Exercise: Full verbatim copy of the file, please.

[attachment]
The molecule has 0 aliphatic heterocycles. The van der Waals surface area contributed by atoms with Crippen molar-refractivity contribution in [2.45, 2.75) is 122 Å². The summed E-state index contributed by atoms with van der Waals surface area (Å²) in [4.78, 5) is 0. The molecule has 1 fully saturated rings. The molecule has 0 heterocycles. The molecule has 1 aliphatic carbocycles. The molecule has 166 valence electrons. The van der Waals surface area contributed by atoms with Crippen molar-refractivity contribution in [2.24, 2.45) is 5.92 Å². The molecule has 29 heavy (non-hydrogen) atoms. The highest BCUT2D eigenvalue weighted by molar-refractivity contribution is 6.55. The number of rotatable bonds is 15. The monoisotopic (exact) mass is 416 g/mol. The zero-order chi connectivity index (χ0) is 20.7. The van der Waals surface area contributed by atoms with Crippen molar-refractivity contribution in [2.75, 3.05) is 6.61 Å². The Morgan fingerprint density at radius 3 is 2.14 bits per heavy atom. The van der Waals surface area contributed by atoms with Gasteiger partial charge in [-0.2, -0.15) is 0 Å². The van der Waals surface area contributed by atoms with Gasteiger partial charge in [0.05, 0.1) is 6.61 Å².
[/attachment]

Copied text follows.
The molecule has 0 aliphatic heterocycles. The van der Waals surface area contributed by atoms with Crippen molar-refractivity contribution in [2.45, 2.75) is 122 Å². The summed E-state index contributed by atoms with van der Waals surface area (Å²) in [4.78, 5) is 0. The molecule has 1 fully saturated rings. The molecule has 0 heterocycles. The molecule has 1 aliphatic carbocycles. The molecule has 166 valence electrons. The van der Waals surface area contributed by atoms with Crippen molar-refractivity contribution in [2.24, 2.45) is 5.92 Å². The molecule has 29 heavy (non-hydrogen) atoms. The highest BCUT2D eigenvalue weighted by molar-refractivity contribution is 6.55. The number of rotatable bonds is 15. The monoisotopic (exact) mass is 416 g/mol. The zero-order chi connectivity index (χ0) is 20.7. The van der Waals surface area contributed by atoms with Crippen molar-refractivity contribution in [2.75, 3.05) is 6.61 Å². The Morgan fingerprint density at radius 3 is 2.14 bits per heavy atom. The van der Waals surface area contributed by atoms with Gasteiger partial charge in [-0.2, -0.15) is 0 Å². The van der Waals surface area contributed by atoms with Gasteiger partial charge in [0.05, 0.1) is 6.61 Å².